There is an old adage that goes like this, “I don’t need the Old Testament, just give me Jesus.” Now, I must say, I am all about Jesus. I want Jesus in every aspect of my life. However, if truth be told, if you really want Jesus, then you need the Old Testament. Over the next couple of posts I would like to give you some reasons why we as Christians should not just read the texts of the Old Testament, but love them as well. I want us to find Jesus in these texts and see how to apply them in our own lives. But today I would like to answer the question, why should Christians study the Old Testament. There are many valid reasons for Christians to study the Old Testament, but I would like to give you just three.
Because you need it to understand the New Testament:
The reality is the whole Bible is one continuous story. One does not pick up The Lord of the Rings and start reading two-thirds of the way through it. No, if you want to understand the whole story you start in the Shire, not Mordor. It is the same thing with the Bible. One could not properly understand Jesus dying as the sacrificial Lamb without having a good understanding of Leviticus. Jesus being King of Kings and Lord of Lords makes much more sense when you understand I Samuel – II Chronicles. One reason that Christians should study the Old Testament is so that they can understand the whole story, and not just parts of it.
Because all of it is God-breathed scripture, not just the New Testament:
II Timothy 3:16 says, “All Scripture is inspired by God and profitable for teaching, for reproof, for correction, for training in righteousness.” The scripture that Paul was alluding to was actually the Old Testament canon. While it is true that Paul says that Peter is writing scripture, and Peter says the same of Paul, the reality is all New Testament Christians primarily read the Old Testament as their Bible. While some of the nuances of the books of Numbers or Daniel may be hard to apply for those standing on this side of the cross, the fact remains that all 39 books of the Old Testament are still “profitable for teaching, reproof, for correction, for training in righteousness.” And for this reason, we should read it.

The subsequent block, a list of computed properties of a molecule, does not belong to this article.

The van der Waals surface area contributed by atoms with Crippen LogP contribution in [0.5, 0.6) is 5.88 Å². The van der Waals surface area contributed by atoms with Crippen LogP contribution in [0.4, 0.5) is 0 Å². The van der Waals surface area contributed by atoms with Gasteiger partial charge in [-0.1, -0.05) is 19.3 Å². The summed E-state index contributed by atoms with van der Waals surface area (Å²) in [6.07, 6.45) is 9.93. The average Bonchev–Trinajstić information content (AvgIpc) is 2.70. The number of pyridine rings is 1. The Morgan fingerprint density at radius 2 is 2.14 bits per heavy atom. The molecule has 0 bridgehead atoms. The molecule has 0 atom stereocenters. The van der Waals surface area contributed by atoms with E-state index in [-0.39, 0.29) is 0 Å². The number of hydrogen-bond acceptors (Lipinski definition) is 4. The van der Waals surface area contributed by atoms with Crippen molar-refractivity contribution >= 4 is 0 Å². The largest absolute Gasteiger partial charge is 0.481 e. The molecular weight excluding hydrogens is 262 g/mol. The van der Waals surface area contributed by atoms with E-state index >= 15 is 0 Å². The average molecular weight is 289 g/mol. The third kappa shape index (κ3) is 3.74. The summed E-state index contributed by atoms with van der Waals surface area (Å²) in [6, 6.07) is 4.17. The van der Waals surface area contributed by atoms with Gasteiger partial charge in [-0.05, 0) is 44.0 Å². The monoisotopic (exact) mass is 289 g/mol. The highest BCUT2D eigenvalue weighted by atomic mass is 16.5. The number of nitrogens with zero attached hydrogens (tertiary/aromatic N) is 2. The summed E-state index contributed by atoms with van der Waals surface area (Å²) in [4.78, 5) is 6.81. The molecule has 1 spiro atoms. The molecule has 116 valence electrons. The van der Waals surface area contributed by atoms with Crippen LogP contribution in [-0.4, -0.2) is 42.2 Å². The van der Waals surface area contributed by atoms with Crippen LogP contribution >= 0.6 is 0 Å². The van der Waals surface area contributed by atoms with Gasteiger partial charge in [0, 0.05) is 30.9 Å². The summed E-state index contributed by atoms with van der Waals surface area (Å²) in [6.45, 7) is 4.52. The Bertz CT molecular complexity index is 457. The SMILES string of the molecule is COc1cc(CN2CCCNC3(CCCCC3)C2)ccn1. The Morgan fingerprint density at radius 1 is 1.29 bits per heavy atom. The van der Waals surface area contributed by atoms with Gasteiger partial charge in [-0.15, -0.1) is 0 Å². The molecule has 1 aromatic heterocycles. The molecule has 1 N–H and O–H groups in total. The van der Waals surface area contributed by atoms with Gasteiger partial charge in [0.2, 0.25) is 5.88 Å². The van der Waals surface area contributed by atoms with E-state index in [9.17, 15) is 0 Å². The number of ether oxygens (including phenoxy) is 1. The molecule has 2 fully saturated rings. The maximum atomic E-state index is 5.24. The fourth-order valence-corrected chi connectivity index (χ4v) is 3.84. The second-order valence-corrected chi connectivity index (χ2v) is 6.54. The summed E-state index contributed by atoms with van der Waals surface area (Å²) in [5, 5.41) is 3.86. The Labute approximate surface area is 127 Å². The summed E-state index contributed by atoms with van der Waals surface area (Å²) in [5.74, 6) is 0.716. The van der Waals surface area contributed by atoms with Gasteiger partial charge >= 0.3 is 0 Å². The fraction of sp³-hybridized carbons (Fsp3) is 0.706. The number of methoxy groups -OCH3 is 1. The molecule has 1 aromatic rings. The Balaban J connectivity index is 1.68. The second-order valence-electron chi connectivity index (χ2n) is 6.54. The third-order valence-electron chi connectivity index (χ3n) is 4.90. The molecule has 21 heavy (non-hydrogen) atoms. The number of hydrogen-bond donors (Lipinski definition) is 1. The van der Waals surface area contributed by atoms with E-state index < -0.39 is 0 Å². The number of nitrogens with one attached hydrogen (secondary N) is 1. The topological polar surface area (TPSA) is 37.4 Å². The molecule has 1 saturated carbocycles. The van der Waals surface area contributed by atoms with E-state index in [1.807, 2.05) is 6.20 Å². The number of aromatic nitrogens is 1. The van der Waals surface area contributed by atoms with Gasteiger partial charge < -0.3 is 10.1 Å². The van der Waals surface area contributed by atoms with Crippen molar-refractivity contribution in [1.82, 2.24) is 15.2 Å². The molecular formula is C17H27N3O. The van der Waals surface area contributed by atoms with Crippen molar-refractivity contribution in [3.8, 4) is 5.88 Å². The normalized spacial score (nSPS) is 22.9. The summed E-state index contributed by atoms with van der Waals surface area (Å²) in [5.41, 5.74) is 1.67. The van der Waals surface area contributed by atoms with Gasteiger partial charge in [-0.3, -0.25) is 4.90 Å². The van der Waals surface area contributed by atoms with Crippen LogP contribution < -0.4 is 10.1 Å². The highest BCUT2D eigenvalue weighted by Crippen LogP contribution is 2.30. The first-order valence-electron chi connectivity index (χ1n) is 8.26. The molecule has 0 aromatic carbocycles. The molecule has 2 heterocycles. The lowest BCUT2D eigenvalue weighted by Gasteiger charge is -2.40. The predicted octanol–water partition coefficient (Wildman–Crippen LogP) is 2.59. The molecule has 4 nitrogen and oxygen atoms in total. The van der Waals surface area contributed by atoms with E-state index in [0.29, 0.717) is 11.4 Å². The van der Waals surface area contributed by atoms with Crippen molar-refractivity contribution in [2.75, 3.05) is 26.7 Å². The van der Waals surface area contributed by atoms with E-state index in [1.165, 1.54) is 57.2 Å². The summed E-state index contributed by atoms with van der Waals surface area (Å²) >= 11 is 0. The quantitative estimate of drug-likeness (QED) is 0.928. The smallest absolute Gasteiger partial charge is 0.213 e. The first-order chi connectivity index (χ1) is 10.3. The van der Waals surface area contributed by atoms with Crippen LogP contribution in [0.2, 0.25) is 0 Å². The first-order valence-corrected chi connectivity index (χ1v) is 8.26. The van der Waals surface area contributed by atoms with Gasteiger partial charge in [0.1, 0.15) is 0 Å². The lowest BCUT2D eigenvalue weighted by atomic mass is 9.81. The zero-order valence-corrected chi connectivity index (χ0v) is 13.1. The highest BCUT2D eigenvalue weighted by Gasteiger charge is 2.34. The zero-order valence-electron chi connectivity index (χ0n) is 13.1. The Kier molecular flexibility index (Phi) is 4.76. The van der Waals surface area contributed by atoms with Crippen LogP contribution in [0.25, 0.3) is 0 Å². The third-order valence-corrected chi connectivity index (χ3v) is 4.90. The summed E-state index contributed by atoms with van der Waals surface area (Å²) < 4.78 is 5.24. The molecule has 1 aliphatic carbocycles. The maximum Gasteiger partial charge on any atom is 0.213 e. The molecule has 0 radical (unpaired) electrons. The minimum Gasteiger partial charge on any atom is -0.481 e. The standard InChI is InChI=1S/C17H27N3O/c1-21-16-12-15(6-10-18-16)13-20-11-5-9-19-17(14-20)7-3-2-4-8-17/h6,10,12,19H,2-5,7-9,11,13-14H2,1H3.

Because Jesus and the Apostles read it:
When Jesus quoted scripture, what did He use? When the Ethiopian eunuch was looking for answers to who Jesus was, what was he reading? When Paul was standing before King Agrippa explaining what Jesus had done for him, what did he quote? When Peter preached on the day of Pentecost, what text was he reading from? The answer to all four of these questions is the Old Testament. This was still the Bible of the day for these men. Yes, Paul, Peter, John, Luke and others were in the process of being inspired themselves to write holy writ; but they primarily read, studied, and taught from the Old Testament. If this was their primary text, doesn’t it stand to reason that we too should be reading it as well?
There are so many good reasons for us to both read and study the Old Testament. We should not just look at it to learn lessons on how to have the faith of Abraham or how to be a Daniel in our generation in modern Babylon. We have the law to point us to a Holy God. We have poetry to teach us what to sing in worship. And we have the prophets that give us a glimpse at how God progressively revealed himself. So, if you have not read those glorious old accounts of how God dealt with his people (our people) in the pages of the Old Testament in a while, I encourage you to visit with God in the Garden . . . wrestle with the Angle of the Lord with Jacob . . . sing a song with David. Why should we as New Testament believers read about the God that is on the other side of the cross? Simply, He is the same God of the New Testament, and you don’t want to miss out on the whole story.
Soli Deo Gloria,
Adam B. Burrell